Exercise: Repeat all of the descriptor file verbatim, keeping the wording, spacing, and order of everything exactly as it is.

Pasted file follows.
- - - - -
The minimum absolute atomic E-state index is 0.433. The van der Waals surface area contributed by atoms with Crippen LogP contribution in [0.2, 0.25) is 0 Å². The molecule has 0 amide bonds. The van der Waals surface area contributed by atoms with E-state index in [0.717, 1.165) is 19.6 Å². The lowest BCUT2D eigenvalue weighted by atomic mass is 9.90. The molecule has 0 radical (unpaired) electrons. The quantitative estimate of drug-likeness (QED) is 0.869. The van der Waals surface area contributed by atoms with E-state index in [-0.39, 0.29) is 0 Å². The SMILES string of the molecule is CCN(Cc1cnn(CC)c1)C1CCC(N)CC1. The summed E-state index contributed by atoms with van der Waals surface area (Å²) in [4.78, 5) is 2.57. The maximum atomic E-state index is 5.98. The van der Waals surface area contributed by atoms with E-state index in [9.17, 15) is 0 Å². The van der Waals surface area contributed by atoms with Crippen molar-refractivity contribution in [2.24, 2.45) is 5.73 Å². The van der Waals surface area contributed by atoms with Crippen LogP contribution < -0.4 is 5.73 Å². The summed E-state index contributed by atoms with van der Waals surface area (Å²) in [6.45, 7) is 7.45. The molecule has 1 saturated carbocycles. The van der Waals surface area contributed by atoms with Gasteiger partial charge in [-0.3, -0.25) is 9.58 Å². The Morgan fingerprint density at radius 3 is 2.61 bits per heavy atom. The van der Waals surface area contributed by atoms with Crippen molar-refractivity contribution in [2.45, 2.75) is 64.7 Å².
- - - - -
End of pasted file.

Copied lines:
The minimum absolute atomic E-state index is 0.433. The van der Waals surface area contributed by atoms with Crippen LogP contribution in [0.2, 0.25) is 0 Å². The molecule has 0 amide bonds. The van der Waals surface area contributed by atoms with E-state index in [0.717, 1.165) is 19.6 Å². The lowest BCUT2D eigenvalue weighted by atomic mass is 9.90. The molecule has 0 radical (unpaired) electrons. The quantitative estimate of drug-likeness (QED) is 0.869. The van der Waals surface area contributed by atoms with E-state index in [-0.39, 0.29) is 0 Å². The SMILES string of the molecule is CCN(Cc1cnn(CC)c1)C1CCC(N)CC1. The summed E-state index contributed by atoms with van der Waals surface area (Å²) in [4.78, 5) is 2.57. The maximum atomic E-state index is 5.98. The van der Waals surface area contributed by atoms with E-state index in [9.17, 15) is 0 Å². The van der Waals surface area contributed by atoms with Crippen molar-refractivity contribution in [2.24, 2.45) is 5.73 Å². The van der Waals surface area contributed by atoms with Crippen LogP contribution < -0.4 is 5.73 Å². The summed E-state index contributed by atoms with van der Waals surface area (Å²) in [6.45, 7) is 7.45. The molecule has 1 saturated carbocycles. The van der Waals surface area contributed by atoms with Gasteiger partial charge in [-0.3, -0.25) is 9.58 Å². The Morgan fingerprint density at radius 3 is 2.61 bits per heavy atom. The van der Waals surface area contributed by atoms with Crippen molar-refractivity contribution in [2.45, 2.75) is 64.7 Å².